If you eat nothing but six boiled eggs a day, you'll lose weight, but you'll also put your health at risk. This is truly a fad diet; one that's so low in calories it doesn't provide enough energy to meet your body's basic needs, so it's not recommended. Plus, no one should eat six eggs each day because of the amount of cholesterol they would consume.
Very Low-Calorie Weight-Loss Plan
Six boiled eggs contain 465 calories, which is way too few to sustain your health and energy. A woman's body needs a minimum of about 1,200 calories, while a man needs 1,600 calories daily to sustain basal metabolic needs. A diet that provides 800 calories or fewer daily is medically defined as a very low-calorie diet, or VLCD. Someone eating only six eggs a day would have to be closely supervised by a doctor, to monitor blood pressure, pulse and blood chemistry.
Many patients following a VLCD diet obtain calories from shakes, nutrition bars or other products that are low in calories but provide essential nutrients. While a VLCD results in rapid weight loss -- about 3 to 5 pounds per week -- long-term results vary, and many people regain weight after they go back to a regular diet. In addition to being too low in energy, an egg-only diet would be risky because it's missing essential nutrients.
Most people should not follow a VLCD, recommends the National Institute of Diabetes and Digestive and Kidney Diseases. A low-calorie diet is a better option because it allows a more reasonable number of calories daily, depending on your gender, age and activity level. Very low-calorie diets may cause fatigue, constipation or nausea, and it increases the risk for developing gallstones.
Carbohydrates and Fat in Boiled Eggs
You'll get barely a trace of carbs from six eggs. When carbs aren't consumed, the body burns fat for energy. This is called a ketogenic diet because fats are converted into ketones, which the brain and organs can use in place of glucose. A ketogenic diet isn't necessarily unhealthy -- as long as it's carefully designed to include sufficient calories and nutrients. It's not safe for everyone, however, and can cause side effects such as dehydration, constipation and kidney stones. Talk to your doctor before following a ketogenic diet.
Six eggs contain 32 grams of total fat and 10 grams of saturated. The amount of cholesterol a person would consume from six boiled eggs -- 1,119 milligrams -- may be a problem, depending on overall health. Moderate egg consumption doesn't increase the risk of heart disease in healthy people, but it's best to eat no more than one egg daily, reports the Harvard School of Public Health. People with heart disease, high cholesterol and diabetes should limit egg consumption to no more than three yolks weekly.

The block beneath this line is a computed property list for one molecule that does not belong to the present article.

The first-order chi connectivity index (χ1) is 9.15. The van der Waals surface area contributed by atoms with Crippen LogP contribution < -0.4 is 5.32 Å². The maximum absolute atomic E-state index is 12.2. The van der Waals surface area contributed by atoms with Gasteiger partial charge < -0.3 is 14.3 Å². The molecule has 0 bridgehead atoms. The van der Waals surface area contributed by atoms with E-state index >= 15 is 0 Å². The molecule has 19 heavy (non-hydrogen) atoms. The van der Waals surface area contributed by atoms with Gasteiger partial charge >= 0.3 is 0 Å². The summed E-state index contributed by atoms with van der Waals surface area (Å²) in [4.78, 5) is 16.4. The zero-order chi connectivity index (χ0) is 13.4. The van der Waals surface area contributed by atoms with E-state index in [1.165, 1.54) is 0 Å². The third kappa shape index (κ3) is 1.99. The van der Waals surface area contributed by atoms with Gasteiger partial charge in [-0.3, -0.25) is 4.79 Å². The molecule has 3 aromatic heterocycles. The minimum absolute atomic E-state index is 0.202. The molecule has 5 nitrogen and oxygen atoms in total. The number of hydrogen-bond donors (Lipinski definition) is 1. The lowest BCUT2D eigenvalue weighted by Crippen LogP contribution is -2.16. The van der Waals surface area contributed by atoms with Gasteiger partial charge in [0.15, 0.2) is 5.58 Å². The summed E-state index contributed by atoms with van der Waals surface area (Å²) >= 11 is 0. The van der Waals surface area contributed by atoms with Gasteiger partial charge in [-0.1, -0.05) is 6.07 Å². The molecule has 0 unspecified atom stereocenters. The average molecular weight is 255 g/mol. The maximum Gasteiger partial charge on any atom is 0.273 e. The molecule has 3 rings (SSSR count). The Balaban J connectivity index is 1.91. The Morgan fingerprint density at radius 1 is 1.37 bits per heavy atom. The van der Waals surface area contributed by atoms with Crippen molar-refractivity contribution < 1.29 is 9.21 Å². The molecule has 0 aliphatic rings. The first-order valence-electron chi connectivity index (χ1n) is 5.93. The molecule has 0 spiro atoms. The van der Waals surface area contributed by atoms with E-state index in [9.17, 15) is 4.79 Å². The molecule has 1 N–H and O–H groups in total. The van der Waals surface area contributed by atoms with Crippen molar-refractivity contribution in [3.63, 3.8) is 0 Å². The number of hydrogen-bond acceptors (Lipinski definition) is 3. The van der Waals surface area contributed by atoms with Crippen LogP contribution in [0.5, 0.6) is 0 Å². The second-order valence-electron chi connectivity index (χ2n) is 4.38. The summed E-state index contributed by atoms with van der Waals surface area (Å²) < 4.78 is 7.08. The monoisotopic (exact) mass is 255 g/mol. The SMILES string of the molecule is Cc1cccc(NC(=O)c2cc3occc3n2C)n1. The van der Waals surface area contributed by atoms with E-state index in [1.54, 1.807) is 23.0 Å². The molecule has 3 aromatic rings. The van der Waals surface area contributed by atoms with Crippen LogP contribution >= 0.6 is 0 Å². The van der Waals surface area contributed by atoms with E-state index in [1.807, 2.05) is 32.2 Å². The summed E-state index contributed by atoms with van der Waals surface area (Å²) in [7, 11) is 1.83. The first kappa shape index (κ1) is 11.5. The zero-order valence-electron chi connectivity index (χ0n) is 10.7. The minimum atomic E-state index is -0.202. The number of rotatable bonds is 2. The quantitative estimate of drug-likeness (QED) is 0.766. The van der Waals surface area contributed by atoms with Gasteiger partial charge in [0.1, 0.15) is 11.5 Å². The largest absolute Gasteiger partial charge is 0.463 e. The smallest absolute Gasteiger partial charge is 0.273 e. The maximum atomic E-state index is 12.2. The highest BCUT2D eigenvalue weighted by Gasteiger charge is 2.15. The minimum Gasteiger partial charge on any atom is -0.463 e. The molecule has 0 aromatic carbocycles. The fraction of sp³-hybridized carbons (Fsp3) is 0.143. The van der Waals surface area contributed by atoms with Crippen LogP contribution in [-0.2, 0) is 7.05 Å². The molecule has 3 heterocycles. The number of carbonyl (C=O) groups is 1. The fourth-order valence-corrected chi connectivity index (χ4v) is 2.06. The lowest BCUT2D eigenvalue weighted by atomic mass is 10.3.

Nutrients in Six Boiled Eggs
Protein is one of the benefits gained from eggs. They contain high-quality protein and a person would get 38 grams from six boiled eggs. That comes close to the recommended dietary allowance of 46 grams daily for women and 56 grams for men.
While whole eggs are nutritious, even six of them won't provide 100 percent of the daily value for any vitamins or minerals except one -- selenium. Six boiled eggs contain 56 percent of the daily value for vitamin B-12, 44 percent for vitamin D, over 30 percent for folate and vitamin A, and about 20 percent of iron, zinc and vitamin B-6. Taking a multivitamin can fill the gap and bring the daily value up to 100 percent for these nutrients, as well as the other B vitamins, vitamin E and calcium. But that still leaves a deficiency in key nutrients.
Make It a Healthy Weight Loss Plan
There are three nutrients that six eggs don't contain: vitamin C, vitamin K and fiber. Multivitamins have the two vitamins, but they don't provide fiber. Another nutrient that's low in a six-egg diet is potassium. The eggs contain 378 milligrams of potassium, which falls short of the daily intake of 4,700 milligrams. Instead of eating only six boiled eggs per day, add other foods that serve double-duty by supplying several missing nutrients. Broccoli, cabbage, berries, leafy greens and beans are all good sources of fiber. Leafy greens, broccoli and cabbage provide vitamins C and K, while leafy greens and beans boost potassium intake. Berries are also good sources of vitamin C.
Berries and beans contribute essential carbs and calories, too. Boost carbs, calories, potassium and B vitamins with baked potatoes, sweet potatoes and bananas. Round out the weight-loss menu with whole grains, healthy unsaturated fats, more fruits and veggies, low-fat dairy and other lean proteins to fill in the nutrients needed by the body to stay healthy.
- USDA National Nutrient Database: Eggs, Whole, Cooked, Hard-Boiled
- National Institute of Diabetes and Digestive and Kidney Diseases: Very Low-Calorie Diets
- Institute of Medicine: Dietary Reference Intakes: Macronutrients
- American Heart Association: Know Your Fats
- Harvard School of Public Health: Eggs and Heart Disease
- Epilepsy Foundation: Ketogenic Diet
- Oregon State University: Linus Pauling Institute: Potassium
- HealthAliciousNess: Top 10 Foods Highest in Fiber
- HealthAliciousNess: Top 10 Foods Highest in Potassium
- HealthAliciousNess: Top 10 Foods Highest in Vitamin K